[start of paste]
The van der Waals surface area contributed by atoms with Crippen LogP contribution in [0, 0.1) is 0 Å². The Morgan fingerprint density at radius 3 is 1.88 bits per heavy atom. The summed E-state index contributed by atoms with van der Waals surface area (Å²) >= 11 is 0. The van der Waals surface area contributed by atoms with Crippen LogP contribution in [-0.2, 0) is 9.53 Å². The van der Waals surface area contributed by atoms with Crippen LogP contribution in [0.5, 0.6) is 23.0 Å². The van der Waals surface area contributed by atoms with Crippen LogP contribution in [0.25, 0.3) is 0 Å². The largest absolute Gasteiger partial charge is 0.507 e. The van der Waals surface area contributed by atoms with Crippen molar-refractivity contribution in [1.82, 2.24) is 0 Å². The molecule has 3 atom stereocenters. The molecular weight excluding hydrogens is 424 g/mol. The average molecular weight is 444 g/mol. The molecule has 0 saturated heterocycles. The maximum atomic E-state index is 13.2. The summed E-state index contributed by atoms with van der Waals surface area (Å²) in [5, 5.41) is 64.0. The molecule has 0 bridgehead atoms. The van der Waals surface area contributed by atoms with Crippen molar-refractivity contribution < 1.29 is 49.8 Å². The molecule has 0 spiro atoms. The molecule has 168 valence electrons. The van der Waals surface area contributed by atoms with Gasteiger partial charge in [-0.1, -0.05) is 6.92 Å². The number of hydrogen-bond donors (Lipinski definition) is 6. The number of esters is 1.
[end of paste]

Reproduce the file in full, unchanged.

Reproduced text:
The van der Waals surface area contributed by atoms with Crippen LogP contribution in [0, 0.1) is 0 Å². The Morgan fingerprint density at radius 3 is 1.88 bits per heavy atom. The summed E-state index contributed by atoms with van der Waals surface area (Å²) >= 11 is 0. The van der Waals surface area contributed by atoms with Crippen LogP contribution in [-0.2, 0) is 9.53 Å². The van der Waals surface area contributed by atoms with Crippen LogP contribution in [0.5, 0.6) is 23.0 Å². The van der Waals surface area contributed by atoms with Crippen LogP contribution in [0.25, 0.3) is 0 Å². The largest absolute Gasteiger partial charge is 0.507 e. The van der Waals surface area contributed by atoms with Crippen molar-refractivity contribution in [1.82, 2.24) is 0 Å². The molecule has 3 atom stereocenters. The molecular weight excluding hydrogens is 424 g/mol. The average molecular weight is 444 g/mol. The molecule has 0 saturated heterocycles. The maximum atomic E-state index is 13.2. The summed E-state index contributed by atoms with van der Waals surface area (Å²) in [5, 5.41) is 64.0. The molecule has 0 bridgehead atoms. The van der Waals surface area contributed by atoms with Crippen molar-refractivity contribution < 1.29 is 49.8 Å². The molecule has 0 spiro atoms. The molecule has 168 valence electrons. The van der Waals surface area contributed by atoms with Gasteiger partial charge in [-0.1, -0.05) is 6.92 Å². The number of hydrogen-bond donors (Lipinski definition) is 6. The number of esters is 1.